Baby, Let's Play House
Elvis Presley and the Women Who Loved Him
By Alanna Nash
HarperCollins, 704 pages, $36
American celebrity biographer Alanna Nash sets the tone early with this sleazy doorstopper. Elvis Presley, she writes, experienced his first documented erection when he was about four.
He had been watching his aunts dancing wildly and, to their amusement but the dismay of his mother, exclaimed, "Oh, my peter!"
This seminal event, Nash contends, inexorably linked music and sexuality in Elvis's psyche.
Until his death in 1977 (he would have turned 75 on Friday), "Little Elvis," as the priapic member was affectionately known, was astonishingly busy. If Elvis didn't invent the hedonistic, modern rock 'n' roll lifestyle, he perfected it; all those who came after him are mere johnny-come-latelies.
This might even apply to Hollywood lothario Warren Beatty. Apparently Peter Biskind estimates in his forthcoming Beatty bio that the Shampoo star lathered almost 13,000 women.
Beatty reportedly didn't lose his virginity until he was 20. But Elvis got an early start. As a scrawny teen playing small town honky-tonks on the Louisiana Hayride circuit in the early 1950s, Elvis enticed women with his southern bad boy looks.
He did not care who was single and who had a boyfriend. He suffered some serious beatings from irate rednecks when they caught the scrawny teenager and their girls "inflagranti delicto" in the backseat of Elvis's car.
Whom did the satyr seduce after he became famous? The better question might be: Whom didn't he seduce?
He claimed to have bedded women on all 31 of his films. He courted at least five women on the 17-day shoot of the 1964 film Kissin' Cousins, including Ann-Margret, Yvonne Craig (Batgirl in the original Batman series) and Cynthia Pepper (Season 1 of My Three Sons).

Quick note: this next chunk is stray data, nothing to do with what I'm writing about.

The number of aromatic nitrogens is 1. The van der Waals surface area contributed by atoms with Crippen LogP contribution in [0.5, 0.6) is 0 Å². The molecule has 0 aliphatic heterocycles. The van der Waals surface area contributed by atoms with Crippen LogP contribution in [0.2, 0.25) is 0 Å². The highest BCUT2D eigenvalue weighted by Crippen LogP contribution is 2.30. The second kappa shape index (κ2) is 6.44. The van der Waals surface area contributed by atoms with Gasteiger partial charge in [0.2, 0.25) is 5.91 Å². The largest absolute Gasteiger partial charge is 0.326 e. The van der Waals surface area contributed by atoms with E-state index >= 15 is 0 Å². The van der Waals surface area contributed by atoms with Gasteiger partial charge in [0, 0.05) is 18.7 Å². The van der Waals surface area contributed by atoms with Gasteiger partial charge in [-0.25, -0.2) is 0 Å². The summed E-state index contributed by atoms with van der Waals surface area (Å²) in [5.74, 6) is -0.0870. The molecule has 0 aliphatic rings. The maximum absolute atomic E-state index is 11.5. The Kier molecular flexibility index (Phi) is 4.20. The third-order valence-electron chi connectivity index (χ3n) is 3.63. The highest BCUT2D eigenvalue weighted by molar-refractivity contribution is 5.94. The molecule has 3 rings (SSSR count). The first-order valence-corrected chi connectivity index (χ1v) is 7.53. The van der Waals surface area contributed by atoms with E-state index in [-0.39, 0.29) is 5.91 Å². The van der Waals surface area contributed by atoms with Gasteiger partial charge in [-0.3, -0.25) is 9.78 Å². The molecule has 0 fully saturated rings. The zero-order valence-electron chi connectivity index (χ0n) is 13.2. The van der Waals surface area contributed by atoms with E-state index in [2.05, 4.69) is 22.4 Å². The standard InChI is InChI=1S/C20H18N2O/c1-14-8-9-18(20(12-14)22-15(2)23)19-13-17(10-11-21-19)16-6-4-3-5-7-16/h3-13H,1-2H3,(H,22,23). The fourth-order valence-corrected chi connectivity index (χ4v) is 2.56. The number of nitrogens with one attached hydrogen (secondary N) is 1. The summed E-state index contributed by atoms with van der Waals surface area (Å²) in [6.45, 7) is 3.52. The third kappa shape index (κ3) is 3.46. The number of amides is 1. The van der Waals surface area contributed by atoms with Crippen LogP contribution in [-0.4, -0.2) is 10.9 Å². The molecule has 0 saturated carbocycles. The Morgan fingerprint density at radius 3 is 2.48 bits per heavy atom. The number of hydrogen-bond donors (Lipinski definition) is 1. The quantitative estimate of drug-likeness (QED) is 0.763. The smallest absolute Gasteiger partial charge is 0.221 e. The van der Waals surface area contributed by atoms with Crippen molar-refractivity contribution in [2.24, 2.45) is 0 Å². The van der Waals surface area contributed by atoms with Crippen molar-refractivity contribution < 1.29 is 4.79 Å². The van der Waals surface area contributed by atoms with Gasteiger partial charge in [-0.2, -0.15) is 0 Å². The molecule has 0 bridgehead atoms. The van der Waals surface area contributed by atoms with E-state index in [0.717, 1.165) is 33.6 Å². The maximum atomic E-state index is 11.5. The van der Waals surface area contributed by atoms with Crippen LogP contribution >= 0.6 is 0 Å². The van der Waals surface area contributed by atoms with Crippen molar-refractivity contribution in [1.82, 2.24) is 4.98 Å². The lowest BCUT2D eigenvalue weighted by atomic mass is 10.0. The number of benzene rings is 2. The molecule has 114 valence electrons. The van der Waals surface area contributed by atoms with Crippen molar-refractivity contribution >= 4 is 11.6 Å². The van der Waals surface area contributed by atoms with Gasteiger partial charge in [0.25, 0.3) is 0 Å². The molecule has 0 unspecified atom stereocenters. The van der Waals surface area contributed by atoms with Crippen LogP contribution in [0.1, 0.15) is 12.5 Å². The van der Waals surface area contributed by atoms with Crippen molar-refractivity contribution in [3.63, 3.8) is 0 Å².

However, he had detractors. An unsatisfied Natalie Wood once angrily claimed Elvis and his cronies were gay.
The book's title, Let's Play House, really tells the story. Elvis, we learn, was unable to form long-term, meaningful relationships with adult women.
He was trapped in a never-ending, self-destructive downward spiral of pubescent affairs. In an effort to prove that practice doesn't make perfect, Nash reports that Elvis visited a prostitute named Tura Satana to help improve his technique.
Nash has published two previous books about Elvis, both of them supposedly decent. Here her quest seems to have been to interview or gather information on every woman who ever passed through the revolving door of Elvis's bedroom before and after he became famous. A Herculean task, to be sure, but she bravely faced the challenge.
Unfortunately, she focused on quantity over quality, much like her subject. The end-result is many, many hundreds of pages of tedious reading.
Was it simply because Elvis did what rock stars do? Can we see a difference between his life and the octogenarian Rolling Stones, the falsely sainted Beatles or any number of famous musicians?
Those leery of Freudian interpretations won't be keen on Nash's book. She often quotes from Peter Whitmer's The Inner Elvis: A Psychological Biography of Elvis Aaron Presley to support her theory that Elvis's peculiar relationship with his mother and the traumatic effect on him of the stillbirth of his twin brother, Jesse Garron, are the key elements in the development of his psychopathology.
As well, this exploitive tale will not satisfy anyone wishing to discover how and why Elvis had such a revolutionary effect modern music and why his appeal continues.
He many have been a hound dog, but his strengths, not his weaknesses, are what make Elvis important.
Winnipeg writer Ian Stewart has Elvis's Greatest Hits on his iPod.